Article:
Abstract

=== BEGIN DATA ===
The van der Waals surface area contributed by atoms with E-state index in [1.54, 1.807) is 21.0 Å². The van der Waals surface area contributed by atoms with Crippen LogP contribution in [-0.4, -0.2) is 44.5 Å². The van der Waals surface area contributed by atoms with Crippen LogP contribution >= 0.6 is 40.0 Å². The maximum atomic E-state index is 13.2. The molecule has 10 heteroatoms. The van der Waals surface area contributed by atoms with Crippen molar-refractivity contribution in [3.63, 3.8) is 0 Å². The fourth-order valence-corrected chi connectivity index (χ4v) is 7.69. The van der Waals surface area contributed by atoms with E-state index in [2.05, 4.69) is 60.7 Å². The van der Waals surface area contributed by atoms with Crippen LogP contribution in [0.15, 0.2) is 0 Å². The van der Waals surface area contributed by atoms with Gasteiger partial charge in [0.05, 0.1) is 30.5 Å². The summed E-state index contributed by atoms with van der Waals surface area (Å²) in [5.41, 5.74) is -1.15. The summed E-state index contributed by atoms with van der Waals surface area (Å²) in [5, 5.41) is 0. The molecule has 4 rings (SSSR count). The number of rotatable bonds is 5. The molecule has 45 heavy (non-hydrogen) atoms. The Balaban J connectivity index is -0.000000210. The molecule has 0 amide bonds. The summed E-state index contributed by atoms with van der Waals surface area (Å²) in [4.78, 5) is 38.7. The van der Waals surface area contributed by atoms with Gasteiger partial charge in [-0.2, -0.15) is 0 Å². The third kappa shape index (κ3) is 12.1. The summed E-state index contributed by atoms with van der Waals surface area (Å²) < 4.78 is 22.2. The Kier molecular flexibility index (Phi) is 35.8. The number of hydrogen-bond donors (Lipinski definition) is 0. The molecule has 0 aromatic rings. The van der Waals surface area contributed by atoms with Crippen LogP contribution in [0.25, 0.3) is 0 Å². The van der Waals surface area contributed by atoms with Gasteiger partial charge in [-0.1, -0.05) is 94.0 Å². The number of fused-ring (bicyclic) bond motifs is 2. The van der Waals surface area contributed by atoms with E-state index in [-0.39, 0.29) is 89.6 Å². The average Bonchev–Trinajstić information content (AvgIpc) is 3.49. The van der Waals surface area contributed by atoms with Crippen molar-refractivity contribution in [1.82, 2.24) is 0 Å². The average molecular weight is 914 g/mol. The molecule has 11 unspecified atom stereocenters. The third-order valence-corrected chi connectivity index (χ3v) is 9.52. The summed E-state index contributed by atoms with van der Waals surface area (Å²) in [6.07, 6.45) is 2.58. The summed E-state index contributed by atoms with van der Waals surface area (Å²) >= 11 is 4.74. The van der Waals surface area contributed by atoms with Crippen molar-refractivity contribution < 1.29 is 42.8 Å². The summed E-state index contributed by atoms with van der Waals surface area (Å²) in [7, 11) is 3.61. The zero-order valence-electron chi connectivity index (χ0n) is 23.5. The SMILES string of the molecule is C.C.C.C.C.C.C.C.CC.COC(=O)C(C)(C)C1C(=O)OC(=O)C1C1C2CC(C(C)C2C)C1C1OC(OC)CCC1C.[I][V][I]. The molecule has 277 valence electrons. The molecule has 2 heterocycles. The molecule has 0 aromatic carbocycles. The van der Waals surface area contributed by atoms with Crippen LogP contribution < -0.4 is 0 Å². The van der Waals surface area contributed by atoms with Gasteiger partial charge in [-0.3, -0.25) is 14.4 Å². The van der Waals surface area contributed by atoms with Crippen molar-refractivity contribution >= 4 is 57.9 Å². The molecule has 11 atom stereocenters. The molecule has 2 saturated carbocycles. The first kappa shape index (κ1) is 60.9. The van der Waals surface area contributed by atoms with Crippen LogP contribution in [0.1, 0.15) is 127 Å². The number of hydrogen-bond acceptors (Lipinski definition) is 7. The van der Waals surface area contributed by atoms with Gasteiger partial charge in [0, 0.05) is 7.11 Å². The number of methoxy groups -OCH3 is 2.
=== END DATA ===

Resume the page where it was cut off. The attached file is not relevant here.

The present-day velocity field in the Northern Apennines has been estimated by the analysis of geodetic measurements, using the fairly dense network of 25 GPS permanent stations which started operating from 2001 to 2003. The first results of this investigation indicate a significantly higher mobility of the external part of the Northern Apennines Arc with respect to the internal zone (Western Tuscany). This kinematic pattern may account for the occurrence of major earthquakes in the axial zone of the belt and for the sinistral transtensional strain field inferred from earthquake focal mechanisms. The geodetic velocity field is also compatible with the Quaternary deformation pattern indicated by the distribution of neotectonic and volcanic activity in the Apennine belt and surrounding regions. A tentative estimate of the average Quaternary migration rate of extruding wedges in the Northern Apennines, inferred from the CROP-03 cross section, provides values (1-3 mm/y) compatible with geodetic velocities (0-3 mm/y). The results of numerical modelling indicate that the above velocities are much lower than those (some tens of mm/y) predicted as effects of post-seismic relaxation in Northern Apennines, induced by strong decoupling earthquakes in the Central Apennines, such as the one that occurred in 1915 in the Avezzano zone. This clearly indicates that the resolution of geodetic measurements in the study area is largely sufficient for recognizing the approach of new eventual transient effects, which might be interpreted as possible precursors of strong earthquakes in the study area.

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